A bitter blast of winter weather blew across much of Minnesota on Sunday afternoon, canceling most school classes for Monday. The cold snap also left many residents shivering, as utilities urged customers to dial down their thermostats to conserve natural gas put in short supply by a Canadian pipeline explosion.

Anoka-Hennepin schools became the first metro-area district to call off Monday classes, followed shortly by Minneapolis and St. Paul. Officials in Rochester and Winona had made the call to cancel earlier in the weekend, and by late Sunday, as windchills headed toward 50 below zero, most metro districts had joined the list of schools that will be closed Monday. Classes at the University of Minnesota also were canceled.

Dangerous windchills will persist into Tuesday, forcing administrators to confront more cancellations.

Even as temperatures plunged Sunday, Xcel Energy asked all customers, including in the Twin Cities, to cut back on natural gas use in the wake of Saturday’s pipeline blast near Winnipeg, disrupting supplies of natural gas service for more than 100,000 Xcel customers in northwestern Minnesota, eastern North Dakota and western Wisconsin. On Saturday night, Xcel officials asked customers in those areas to keep home thermostats at 60 degrees.

On Sunday afternoon, they expanded the request to all residential customers. CenterPoint Energy did not ask its ­customers to cut back gas use.

The fourth day of canceled classes at most schools since Jan. 6 is taking a toll on parents and teachers and raising questions about whether the days will need to be made up in June or during spring break.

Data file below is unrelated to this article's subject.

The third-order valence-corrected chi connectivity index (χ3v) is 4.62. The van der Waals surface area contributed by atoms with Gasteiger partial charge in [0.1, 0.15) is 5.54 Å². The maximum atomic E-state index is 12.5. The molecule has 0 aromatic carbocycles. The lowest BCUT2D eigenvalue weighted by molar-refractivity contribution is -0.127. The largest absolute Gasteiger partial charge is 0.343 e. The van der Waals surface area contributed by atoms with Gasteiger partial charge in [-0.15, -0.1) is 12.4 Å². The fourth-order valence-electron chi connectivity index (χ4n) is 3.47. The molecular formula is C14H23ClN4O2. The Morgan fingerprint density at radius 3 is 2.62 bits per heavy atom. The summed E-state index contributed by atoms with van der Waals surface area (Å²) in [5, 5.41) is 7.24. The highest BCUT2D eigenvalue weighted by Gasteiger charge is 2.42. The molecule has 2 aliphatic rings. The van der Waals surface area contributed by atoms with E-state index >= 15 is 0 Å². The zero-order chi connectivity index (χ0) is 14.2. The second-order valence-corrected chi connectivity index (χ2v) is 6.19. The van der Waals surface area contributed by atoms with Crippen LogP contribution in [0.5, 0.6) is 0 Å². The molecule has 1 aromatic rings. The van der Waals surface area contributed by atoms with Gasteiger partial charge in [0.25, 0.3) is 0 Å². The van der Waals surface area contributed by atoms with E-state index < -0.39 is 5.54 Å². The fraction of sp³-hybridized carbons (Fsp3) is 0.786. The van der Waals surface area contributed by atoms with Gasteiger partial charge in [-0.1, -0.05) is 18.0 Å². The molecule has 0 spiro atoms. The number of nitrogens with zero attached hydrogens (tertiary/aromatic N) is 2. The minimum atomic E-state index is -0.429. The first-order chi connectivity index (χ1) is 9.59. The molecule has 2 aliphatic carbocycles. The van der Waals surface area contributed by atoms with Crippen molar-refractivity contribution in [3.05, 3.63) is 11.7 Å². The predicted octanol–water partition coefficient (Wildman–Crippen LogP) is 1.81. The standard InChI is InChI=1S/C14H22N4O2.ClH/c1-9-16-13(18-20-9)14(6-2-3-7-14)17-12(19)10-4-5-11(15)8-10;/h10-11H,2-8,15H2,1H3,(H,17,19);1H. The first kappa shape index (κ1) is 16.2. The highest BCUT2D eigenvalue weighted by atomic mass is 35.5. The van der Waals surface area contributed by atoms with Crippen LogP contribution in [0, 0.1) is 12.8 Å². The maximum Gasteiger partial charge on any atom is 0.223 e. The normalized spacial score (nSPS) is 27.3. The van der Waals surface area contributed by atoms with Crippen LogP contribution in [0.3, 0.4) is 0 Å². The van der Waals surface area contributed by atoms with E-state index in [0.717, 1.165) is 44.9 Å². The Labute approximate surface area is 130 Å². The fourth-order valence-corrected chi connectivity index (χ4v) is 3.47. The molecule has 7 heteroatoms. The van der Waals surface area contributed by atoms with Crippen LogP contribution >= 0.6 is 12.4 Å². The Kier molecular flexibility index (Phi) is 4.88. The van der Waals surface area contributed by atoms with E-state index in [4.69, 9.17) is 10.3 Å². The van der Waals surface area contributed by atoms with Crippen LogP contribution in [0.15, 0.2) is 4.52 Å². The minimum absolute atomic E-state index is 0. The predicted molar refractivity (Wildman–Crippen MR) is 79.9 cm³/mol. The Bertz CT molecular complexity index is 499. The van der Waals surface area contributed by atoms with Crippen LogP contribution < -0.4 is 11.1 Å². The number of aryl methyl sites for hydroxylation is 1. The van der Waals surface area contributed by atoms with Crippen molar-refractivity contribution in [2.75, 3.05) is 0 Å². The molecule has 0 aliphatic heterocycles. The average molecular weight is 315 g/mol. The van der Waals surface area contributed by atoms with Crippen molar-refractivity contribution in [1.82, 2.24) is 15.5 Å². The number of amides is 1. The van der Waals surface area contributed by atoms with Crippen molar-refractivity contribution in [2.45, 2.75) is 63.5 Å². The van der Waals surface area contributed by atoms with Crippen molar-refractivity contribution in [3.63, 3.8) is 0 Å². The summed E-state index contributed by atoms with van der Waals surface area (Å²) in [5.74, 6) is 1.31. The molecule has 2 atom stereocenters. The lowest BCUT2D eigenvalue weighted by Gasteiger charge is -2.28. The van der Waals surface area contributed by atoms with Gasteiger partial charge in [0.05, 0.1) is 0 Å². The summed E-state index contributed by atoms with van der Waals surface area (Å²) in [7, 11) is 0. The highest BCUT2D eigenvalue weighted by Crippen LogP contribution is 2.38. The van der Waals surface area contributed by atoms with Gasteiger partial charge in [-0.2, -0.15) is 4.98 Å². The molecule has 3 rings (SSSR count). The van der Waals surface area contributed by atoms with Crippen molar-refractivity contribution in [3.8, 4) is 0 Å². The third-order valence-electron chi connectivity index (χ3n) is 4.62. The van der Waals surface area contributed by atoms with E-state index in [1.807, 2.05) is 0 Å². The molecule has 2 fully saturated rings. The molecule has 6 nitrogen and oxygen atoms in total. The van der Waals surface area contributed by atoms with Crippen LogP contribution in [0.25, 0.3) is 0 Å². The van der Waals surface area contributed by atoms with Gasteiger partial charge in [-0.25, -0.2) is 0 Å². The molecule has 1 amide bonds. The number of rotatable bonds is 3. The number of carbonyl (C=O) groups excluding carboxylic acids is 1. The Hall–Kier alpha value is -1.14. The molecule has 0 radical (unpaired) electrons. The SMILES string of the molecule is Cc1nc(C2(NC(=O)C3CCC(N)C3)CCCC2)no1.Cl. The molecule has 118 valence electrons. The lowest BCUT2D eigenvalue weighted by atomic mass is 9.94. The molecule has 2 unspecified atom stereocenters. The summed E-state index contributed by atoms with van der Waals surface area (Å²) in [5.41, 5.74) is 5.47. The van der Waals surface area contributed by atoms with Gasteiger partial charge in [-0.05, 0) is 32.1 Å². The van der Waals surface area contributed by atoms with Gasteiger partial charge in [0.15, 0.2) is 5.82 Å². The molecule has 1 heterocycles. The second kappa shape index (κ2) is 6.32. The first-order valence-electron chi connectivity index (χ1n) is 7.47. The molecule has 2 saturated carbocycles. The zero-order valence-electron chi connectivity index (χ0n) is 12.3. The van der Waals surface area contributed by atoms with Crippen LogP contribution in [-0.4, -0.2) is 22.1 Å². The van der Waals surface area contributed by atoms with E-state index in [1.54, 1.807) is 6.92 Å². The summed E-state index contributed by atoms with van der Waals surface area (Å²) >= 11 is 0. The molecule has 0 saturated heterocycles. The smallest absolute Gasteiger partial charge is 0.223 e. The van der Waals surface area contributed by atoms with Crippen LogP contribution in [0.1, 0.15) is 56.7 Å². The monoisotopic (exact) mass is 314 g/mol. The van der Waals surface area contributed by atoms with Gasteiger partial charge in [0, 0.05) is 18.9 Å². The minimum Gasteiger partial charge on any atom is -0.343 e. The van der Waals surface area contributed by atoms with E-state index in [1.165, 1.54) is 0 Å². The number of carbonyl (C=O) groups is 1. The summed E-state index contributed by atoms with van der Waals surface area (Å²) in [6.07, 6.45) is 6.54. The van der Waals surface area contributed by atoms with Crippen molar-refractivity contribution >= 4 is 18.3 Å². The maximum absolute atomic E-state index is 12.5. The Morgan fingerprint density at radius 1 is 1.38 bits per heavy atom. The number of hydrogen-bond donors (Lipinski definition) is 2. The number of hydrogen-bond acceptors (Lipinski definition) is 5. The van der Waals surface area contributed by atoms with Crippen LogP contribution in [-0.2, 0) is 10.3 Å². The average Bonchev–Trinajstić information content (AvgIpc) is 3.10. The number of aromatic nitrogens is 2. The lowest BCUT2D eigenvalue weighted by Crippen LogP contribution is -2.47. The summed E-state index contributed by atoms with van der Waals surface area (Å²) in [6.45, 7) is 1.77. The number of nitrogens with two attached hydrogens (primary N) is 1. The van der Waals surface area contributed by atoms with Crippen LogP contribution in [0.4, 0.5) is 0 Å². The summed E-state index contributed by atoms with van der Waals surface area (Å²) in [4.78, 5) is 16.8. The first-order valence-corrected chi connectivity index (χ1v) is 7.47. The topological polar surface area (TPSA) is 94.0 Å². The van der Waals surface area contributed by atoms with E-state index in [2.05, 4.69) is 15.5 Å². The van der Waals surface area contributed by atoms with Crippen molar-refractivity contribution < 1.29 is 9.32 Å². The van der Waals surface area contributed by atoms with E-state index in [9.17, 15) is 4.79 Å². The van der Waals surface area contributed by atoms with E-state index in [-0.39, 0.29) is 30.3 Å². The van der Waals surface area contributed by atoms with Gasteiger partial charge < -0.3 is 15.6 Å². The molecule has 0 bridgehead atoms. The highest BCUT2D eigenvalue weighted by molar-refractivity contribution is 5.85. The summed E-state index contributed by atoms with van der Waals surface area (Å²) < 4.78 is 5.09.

But safety, school officials said Sunday, comes first.

Severe windchills can cause frostbite to occur in five to 10 minutes, said Mary Olson, a spokeswoman for Anoka-Hennepin schools. “We have students that walk up to a mile to school, and for a little first- or second-grader that’s probably at least a 15- to 20-minute walk. And kids wait for the bus for up to 10 minutes. If there’s a delay … we just don’t want to risk students having frostbite.”

Schools have not yet decided if and how they will need to make up days.

“We are sincerely hoping it’s going to warm up,” Olson said. “This has been really frustrating.”

Toya Stewart Downey, spokeswoman for the St. Paul public schools, echoed that sentiment Sunday.

“This is just January,” she said. “We still have two months of winter left.”

After Monday, she said, the St. Paul district will have just one more free day available and would have to consider makeup days. Edina schools warned parents Sunday that makeup days are likely.

Family budgets whacked

After bringing her daughter to Farview Recreation Center in north Minneapolis on Sunday, Melinda Blevins planned to stock up on groceries.

“We’re on the free lunch program, so my concern is making sure my kids are fed,” Blevins said. “This adds extra expense.”

The Minneapolis Park and Recreation Board will keep recreation centers open extra hours on Monday because school is canceled.“I see kids in the neighborhood who don’t have adequate winter clothing — no hats, no gloves and sometimes no jacket,” said Hanna Esparza, a front-desk worker at the Powderhorn Park Recreation Center. “It’s dangerous.”At Chisago Lakes High School in Lindstrom, Minn., math teacher Lindsey Wilson lamented the fact that her students are missing important learning days.“Canceling school is a pain for everyone,” Wilson said. “Nobody wants to go into June, but what are the options? Some students don’t have proper winter gear, especially for dangerous windchill temps. Safety comes first.”